I’m a translator by profession — but by avocation, I’m a singer and songwriter. I sang in my first performance when I was 8; I wrote my first song, "Minstrel’s Song", when I was 15; and I’ve been writing songs and singing them ever since.
When I was 17 and enrolled at the Hebrew University of Jerusalem, I met a man who became my boyfriend and my accompanist. Larry Gamliel was blind — which didn’t prevent him from earning a double-major B.A. with honors. I started out as one of his readers, and things went on from there. We were together, studying and performing, throughout my undergraduate years. But then the Yom Kippur War broke out in October 1973, I went into the Israel Defense Forces, and Larry (who had thought I’d stay in Jerusalem, get my M.A. and move in with him) broke up with me before I was finished basic training. He got married in 1974, I got married in 1976, and we lost touch.
In the twelve years of my marriage, I did a lot of translating, a lot of song-writing… and not much singing. My very conservative husband didn’t like the idea of his wife performing on stage, so my singing was more or less limited to lullabies, for the three kids we had together and his two older daughters by his first marriage, whom I was glad to mother along with the other three. But the ban on singing outside the house was only one of many limitations, and eventually, in 1988, we were divorced.
Two years later, I ran into someone who had known Larry and me back in college. Hannah was still in touch with Larry, and when she and I exchanged phone numbers, she passed mine on to him. When he called, I was in utter shock — and delighted. He was still married, with two sons and a demanding public service job; I was raising four children (my ex-husband’s oldest was married by then) and building my business as a self-employed translator. Nonetheless, we started singing together again on occasion, whenever our busy schedules permitted.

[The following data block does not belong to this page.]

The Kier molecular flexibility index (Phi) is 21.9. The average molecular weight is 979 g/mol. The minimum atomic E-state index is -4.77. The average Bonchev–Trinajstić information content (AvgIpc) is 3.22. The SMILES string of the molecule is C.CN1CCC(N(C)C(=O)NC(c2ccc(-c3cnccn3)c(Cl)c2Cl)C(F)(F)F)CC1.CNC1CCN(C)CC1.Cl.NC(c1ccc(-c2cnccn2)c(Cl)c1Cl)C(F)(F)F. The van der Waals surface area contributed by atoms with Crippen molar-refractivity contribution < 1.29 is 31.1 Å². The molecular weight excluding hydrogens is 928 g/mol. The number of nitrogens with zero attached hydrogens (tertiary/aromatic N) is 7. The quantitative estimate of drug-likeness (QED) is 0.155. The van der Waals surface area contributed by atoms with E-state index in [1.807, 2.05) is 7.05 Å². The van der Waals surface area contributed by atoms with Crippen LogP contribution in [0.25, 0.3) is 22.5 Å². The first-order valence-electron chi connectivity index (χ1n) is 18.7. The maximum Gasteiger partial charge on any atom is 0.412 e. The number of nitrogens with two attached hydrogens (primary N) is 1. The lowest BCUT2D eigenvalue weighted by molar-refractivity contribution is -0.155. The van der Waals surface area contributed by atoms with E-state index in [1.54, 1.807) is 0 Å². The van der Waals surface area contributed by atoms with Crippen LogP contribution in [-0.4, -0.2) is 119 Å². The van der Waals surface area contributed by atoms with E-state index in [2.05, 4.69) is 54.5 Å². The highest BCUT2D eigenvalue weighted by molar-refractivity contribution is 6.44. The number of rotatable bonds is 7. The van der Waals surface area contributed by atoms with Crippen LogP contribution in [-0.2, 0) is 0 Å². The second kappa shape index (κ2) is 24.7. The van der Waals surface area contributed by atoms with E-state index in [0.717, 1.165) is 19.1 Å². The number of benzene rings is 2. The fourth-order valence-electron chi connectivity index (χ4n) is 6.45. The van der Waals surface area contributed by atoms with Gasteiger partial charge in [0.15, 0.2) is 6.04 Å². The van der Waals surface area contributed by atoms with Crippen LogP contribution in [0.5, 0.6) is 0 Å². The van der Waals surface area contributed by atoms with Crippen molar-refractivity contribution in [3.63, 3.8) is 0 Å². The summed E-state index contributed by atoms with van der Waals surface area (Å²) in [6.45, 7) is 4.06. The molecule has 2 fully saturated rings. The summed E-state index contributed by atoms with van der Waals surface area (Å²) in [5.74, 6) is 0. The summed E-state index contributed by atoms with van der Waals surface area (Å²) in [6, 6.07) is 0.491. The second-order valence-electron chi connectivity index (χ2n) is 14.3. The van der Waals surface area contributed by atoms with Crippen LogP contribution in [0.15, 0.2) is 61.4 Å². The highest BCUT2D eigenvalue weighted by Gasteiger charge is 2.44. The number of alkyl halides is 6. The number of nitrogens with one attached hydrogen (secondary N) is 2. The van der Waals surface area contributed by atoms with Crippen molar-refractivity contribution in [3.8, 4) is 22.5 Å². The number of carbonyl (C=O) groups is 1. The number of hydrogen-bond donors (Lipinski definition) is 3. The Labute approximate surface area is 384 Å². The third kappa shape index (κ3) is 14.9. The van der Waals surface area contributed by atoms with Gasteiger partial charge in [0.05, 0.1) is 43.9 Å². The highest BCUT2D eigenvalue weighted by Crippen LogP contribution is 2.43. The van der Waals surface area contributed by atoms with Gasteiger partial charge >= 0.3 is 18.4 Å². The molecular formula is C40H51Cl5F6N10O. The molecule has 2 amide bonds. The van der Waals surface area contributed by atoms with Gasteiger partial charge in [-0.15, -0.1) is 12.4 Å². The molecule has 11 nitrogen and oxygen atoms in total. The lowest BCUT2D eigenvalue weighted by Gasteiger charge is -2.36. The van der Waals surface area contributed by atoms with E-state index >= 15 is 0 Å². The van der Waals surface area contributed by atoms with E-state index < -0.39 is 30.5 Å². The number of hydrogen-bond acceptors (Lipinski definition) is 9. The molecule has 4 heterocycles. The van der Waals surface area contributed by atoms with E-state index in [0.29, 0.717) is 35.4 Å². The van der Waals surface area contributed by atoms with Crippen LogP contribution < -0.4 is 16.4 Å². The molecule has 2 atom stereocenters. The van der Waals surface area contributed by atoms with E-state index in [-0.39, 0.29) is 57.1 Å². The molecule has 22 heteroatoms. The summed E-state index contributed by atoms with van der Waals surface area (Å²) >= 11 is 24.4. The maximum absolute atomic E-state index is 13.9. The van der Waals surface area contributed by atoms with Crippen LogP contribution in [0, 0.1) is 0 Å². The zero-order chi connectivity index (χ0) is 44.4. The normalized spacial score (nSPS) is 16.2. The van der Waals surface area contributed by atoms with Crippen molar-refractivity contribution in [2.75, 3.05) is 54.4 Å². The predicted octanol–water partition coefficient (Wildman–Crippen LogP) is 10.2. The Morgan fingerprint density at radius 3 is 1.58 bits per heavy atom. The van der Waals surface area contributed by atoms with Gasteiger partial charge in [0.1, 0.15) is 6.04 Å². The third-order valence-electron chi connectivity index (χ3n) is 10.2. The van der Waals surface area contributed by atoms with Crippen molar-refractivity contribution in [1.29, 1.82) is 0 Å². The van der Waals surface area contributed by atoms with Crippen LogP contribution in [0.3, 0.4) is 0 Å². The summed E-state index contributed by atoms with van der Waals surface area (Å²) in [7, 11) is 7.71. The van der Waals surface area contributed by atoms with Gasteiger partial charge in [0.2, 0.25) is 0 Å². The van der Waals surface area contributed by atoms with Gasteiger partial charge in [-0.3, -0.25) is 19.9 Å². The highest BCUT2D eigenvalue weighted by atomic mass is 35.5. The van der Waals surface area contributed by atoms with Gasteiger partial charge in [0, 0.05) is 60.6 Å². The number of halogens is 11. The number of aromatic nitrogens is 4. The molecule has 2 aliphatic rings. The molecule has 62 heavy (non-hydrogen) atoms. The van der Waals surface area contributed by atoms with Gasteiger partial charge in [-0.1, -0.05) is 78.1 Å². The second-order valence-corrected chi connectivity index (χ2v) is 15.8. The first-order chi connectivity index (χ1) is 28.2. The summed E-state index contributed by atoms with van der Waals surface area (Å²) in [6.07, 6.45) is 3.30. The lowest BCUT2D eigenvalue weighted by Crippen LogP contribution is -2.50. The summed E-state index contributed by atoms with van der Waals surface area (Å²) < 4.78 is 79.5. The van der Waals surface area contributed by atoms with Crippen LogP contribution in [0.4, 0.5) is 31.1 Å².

In October 2003, we performed together at a folk music festival in the Galilee. For the first time, we talked about what I had dreamed of doing but never dared to voice before: putting out a CD with him. We made an appointment to start working on it in December… except that he never made it to December. Late in November, he got up one morning with what he thought was indigestion, went to the pharmacy for an over-the-counter remedy, came home — and fell on the floor in his living room and died of a massive coronary. Needless to say, the dream of the CD went back on the shelf, though I continued to perform on the folk circuit on occasion.
In 2006, I wrote "5000 Words", a song about translation (5000 words is about as much as a good translator can do in a day’s work). In 2008, I posted "5000 Words" on Youtube and shared it with some translator friends. The song went viral. It got tens of thousands of views within a few months and was posted on more than 100 translation blogs around the world. I was asked to perform it at the Israel Translators Association national conference. I posted a few more songs on Youtube, alone and with my friend Judy Cohen as "Two Chicks from Hell". And people started asking me why I’d never recorded my music.
"I don’t play guitar well enough," was my stock answer, "and Larry’s dead, and Judy’s working on a CD of her own."
That usually silenced the askers. My life partner, however, wasn’t willing to accept that answer. "You know," my partner said one day in 2009, "there are other accompanists out there. What about Hagay, for example?" Hagay, a friend of ours who lived only 40 minutes away, is an accomplished professional singer, guitarist and keyboard artist.
I blinked. "Hagay’s a pro! He’s way out of my league!"
"He’s a pro," my partner answered, "but he’s not out of your league at all. The fact that you make your living translating doesn’t mean your music’s not every bit as good as his."
"But he doesn’t do my kind of music!" I countered.
"He doesn’t now," my partner replied, "but that doesn’t mean he won’t ever. Why don’t you ask him?"